If this is the kind of legal system we've got, where this shit matters, then we should fix it because it has absolutely no relation to what most people consider reasonable outcomes. I've seen SLAPP lawsuits and such nonsense be used abusively and this seems similar. Use of the letter of the law, contrary to its spirit, to someone's great detriment regardless of the facts or justice. Personally I'd like to see it stop.

Re:The Letter Was Written by NCsoft (0)

Anonymous Coward | more than 4 years ago | (#27888519)

"Sure, but the issue is that one PR letter that he wrote, supposedly merely signed at their request, isn't the only piece of evidence in the case."

And a blood-stained knife isn't the only piece of evidence in a murder case...but it's a damned important piece.

From his own filing (and this is my favorite part):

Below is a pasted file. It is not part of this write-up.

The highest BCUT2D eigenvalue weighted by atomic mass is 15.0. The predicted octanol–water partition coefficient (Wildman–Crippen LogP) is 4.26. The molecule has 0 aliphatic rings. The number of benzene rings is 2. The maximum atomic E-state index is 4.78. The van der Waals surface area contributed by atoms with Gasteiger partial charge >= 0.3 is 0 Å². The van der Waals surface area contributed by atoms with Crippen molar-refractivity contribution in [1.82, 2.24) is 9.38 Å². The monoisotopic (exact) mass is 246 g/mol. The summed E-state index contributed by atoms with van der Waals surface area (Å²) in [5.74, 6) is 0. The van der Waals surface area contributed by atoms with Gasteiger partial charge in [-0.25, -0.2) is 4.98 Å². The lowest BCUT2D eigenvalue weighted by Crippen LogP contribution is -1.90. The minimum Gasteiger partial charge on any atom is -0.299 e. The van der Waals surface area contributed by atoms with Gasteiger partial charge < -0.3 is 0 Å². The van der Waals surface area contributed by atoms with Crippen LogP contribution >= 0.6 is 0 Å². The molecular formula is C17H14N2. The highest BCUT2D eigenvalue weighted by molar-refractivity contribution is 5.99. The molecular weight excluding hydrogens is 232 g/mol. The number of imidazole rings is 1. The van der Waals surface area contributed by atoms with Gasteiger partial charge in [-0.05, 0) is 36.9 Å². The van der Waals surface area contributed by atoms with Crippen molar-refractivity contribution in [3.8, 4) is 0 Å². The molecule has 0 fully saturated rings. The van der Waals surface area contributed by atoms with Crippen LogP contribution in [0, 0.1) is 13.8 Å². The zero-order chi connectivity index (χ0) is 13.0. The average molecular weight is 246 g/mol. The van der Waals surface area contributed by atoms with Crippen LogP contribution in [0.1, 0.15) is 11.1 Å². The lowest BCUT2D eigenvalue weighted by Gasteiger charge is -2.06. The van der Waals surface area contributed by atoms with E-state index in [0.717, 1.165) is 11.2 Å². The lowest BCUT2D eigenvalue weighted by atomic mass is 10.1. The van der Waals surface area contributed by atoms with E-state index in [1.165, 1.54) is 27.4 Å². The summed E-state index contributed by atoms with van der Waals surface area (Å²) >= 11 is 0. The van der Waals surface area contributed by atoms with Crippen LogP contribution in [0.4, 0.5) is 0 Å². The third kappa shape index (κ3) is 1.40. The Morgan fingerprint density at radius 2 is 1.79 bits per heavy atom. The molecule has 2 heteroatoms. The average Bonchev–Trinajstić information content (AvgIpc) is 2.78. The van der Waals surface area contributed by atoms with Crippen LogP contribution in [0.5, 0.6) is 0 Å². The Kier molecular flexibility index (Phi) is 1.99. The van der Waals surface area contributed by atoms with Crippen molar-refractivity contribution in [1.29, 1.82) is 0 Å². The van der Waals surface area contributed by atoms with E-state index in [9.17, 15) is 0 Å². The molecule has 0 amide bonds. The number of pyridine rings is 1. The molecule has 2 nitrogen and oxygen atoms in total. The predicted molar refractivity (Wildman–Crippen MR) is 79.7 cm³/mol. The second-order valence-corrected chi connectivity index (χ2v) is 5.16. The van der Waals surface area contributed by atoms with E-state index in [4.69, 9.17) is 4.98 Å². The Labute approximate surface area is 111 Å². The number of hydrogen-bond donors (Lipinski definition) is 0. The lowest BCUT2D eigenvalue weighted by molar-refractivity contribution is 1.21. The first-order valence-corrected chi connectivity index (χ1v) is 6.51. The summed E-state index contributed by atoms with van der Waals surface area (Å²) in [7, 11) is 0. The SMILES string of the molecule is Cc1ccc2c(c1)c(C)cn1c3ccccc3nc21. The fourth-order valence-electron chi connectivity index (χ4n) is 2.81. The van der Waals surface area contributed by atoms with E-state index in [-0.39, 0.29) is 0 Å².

"Shortly after the "quarantine call", NCsoft prepared and presented an "open letter" to Mr. Garriott, announcing Mr. Garriott's departure from the company. That letter was drafted by NCsoft but purported to be from Mr. Garriott to the Tabula Rasa players. The letter announced that Mr. Garriott was "leaving NCsoft to pursue [new] interests." Though Ncsoft's letter omitted details about the circumstances surrounding Mr. Garriott's departure, Mr. Garriott saw no reason at the time to object to those omissions, and he did not object to NCsoft posting the letter on the Tabula Rasa website."

This particulare piece is damned important because they drafted a letter and asked his permission to post it on his game's website. He admits that they asked for his permission and he did not object. He even admits that it mischaracterized his departure and he still did not object. He failed to take the simplest of actions to see that his leaving was characterized properly.